Word has reached us that Doug Jones, the former light heavyweight and heavyweight contender of the early 1960s, passed away recently at the age of 80. Prior to Muhammad Ali’s three and a half year exile that began in 1967 Doug Jones gave the fighter then known as Cassius Clay his toughest fight. On March 13, 1963, before a sold out Madison Square Garden crowd of 18,732 fans, Clay struggled to win a close but controversial 10 round decision over his persistent foe.
Opinion was split as to who deserved to win. Many fans in the Garden and those watching the bout at 40 closed circuit locations thought Jones had done enough to edge Clay who chalked up his 18th straight victory. Doug’s record fell to 21-3-1. (Eleven months and two fights later Cassius would upset Sonny Liston to win the heavyweight title).
Interviewed 20 years later the defeat still rankled Jones. “Clay ran like a thief”, he said. “I carried the fight to him. Suppose I went the other way, what kind of fight would it have been? Clay didn’t hit me with any solid punches. There wasn’t any real power in his punches.”
Few boxers at his weight have engaged in so many tough fights against top competition in so short a time as Doug Jones. He was a talented boxer with a powerful right hand but what separated him from the crowd was his incredible toughness and heart. Doug had an extensive and successful amateur career during military service in the Air Force. (He was alternate light heavy for the 1956 U.S. Olympic team).
Doug turned pro in 1958 with a four round decision over Jimmy McNair. He was rushed much too quickly yet managed to survive and attain contender status in spite of Madison Square Garden matchmaker Teddy Brenner’s tendency to destroy up and coming talent through horrible matchmaking. Doug only had 10 pro fights when he fought his first main event against tough former New York Golden Gloves champ Juan Pomare. After two more victories he took on hard punching Philadelphia prospect Von Clay in back to back10 rounders. His next outing was a nationally televised bout against former middleweight champion Bobo Olsen. Doug ended matters with a left right combination in the 6th round. He followed up with knockouts of Floyd McCoy and Pete Rademacher before taking on Von Clay for the third and final time winning via a 10th round TKO.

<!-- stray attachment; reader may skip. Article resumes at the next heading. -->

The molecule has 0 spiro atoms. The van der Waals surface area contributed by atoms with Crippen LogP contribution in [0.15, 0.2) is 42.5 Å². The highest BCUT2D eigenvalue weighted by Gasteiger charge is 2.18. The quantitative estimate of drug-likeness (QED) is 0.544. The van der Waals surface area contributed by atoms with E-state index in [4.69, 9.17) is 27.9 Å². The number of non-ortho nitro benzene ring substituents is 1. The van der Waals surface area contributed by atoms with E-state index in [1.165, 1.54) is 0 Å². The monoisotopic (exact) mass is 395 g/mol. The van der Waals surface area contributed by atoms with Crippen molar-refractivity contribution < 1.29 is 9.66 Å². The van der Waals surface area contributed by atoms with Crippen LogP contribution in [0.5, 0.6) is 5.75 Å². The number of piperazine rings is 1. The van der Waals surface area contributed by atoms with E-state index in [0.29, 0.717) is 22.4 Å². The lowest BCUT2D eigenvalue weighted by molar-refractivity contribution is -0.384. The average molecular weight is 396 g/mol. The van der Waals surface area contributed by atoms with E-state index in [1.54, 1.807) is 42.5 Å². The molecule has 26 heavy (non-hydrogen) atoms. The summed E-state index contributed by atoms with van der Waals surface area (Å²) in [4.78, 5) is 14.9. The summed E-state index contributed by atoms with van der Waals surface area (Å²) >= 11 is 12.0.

Up next was top heavyweight contender Eddie Machen. Doug lost the decision and five months later faced Harold Johnson for the undisputed light heavyweight title. Doug never stopped trying but with only 20 pro bouts under his belt he was just too inexperienced to take the measure of the great boxer and lost a unanimous 15 round decision. On October 20, 1962 Doug was matched with a 9 bout pro named Bob Foster. He stopped the future light heavyweight champion in the 8th round. (Previously Doug had defeated Bob twice in the amateurs while both were in the Air Force).
Although he rarely weighed more than 190 pounds the rest of Doug’s career was spent fighting heavyweights. A dramatic 7th round KO of top ranked Zora Folley (a few months earlier he dropped a decision to Folley) moved Jones into the ranks of heavyweight contenders and led to his match with young Cassius. Doug’s manager Alex Koskowitz and his trainer Rollie Hackmer decided the best strategy was for Doug to slip past Clay’s jab while constantly pressuring him, upset his rhythm, and land the right.
Jones at 188 pounds and 6 feet tall was 14 pounds lighter and three inches shorter but was significantly faster than Clay’s previous opponents. In the first round Clay was sent back on his heels by Jones’s right cross. He was tagged solidly again in the 4th and 7th rounds. Clay responded with swift combinations and it was anybody’s fight going into the ninth round. Clay turned it on in the final round landing frequently with combinations to seal his victory.
After splitting two fights with Billy Daniels, Doug’s tenure as a heavyweight contender ended with an 11th round TKO loss to George Chuvalo on October 2nd 1964. During the fight Chuvalo centered his attack on Doug’s body and many punches strayed into foul territory. As a result of the punishment Doug suffered a hernia and was out of action for close to a year. His last chance for a title ended with a 15 round loss to WBA heavyweight champion Ernie Terrell on June 28, 1966. By the time up and coming Joe Frazier knocked him out in the 6th round on February 21, 1967 Doug was pretty much used up and punched out. If he needed any more convincing to retire it was provided six months later by young Boone Kirkman who TKO’d him in six. The Harlemite ended his career with a 30-10-1 (20 KOs) record. He appeared in 11 nationally televised bouts.
Doug was an unlucky fighter. He came along at the wrong time when Harold Johnson was light heavy champ. If not for that Doug was a good bet to have won that title but he chose to go for the big money and take on heavyweights. Never an easy opponent at any time during his nine year pro career, he would be a terror among the light heavyweights of today. They did not come any tougher than Doug Jones.
Mike Silver is the author of The Arc of Boxing: The Rise and Decline of the Sweet Science (McFarland Publishers) and Stars in the Ring: Jewish Champions in the Golden Age of Boxing, A Photographic History (Lyons Press).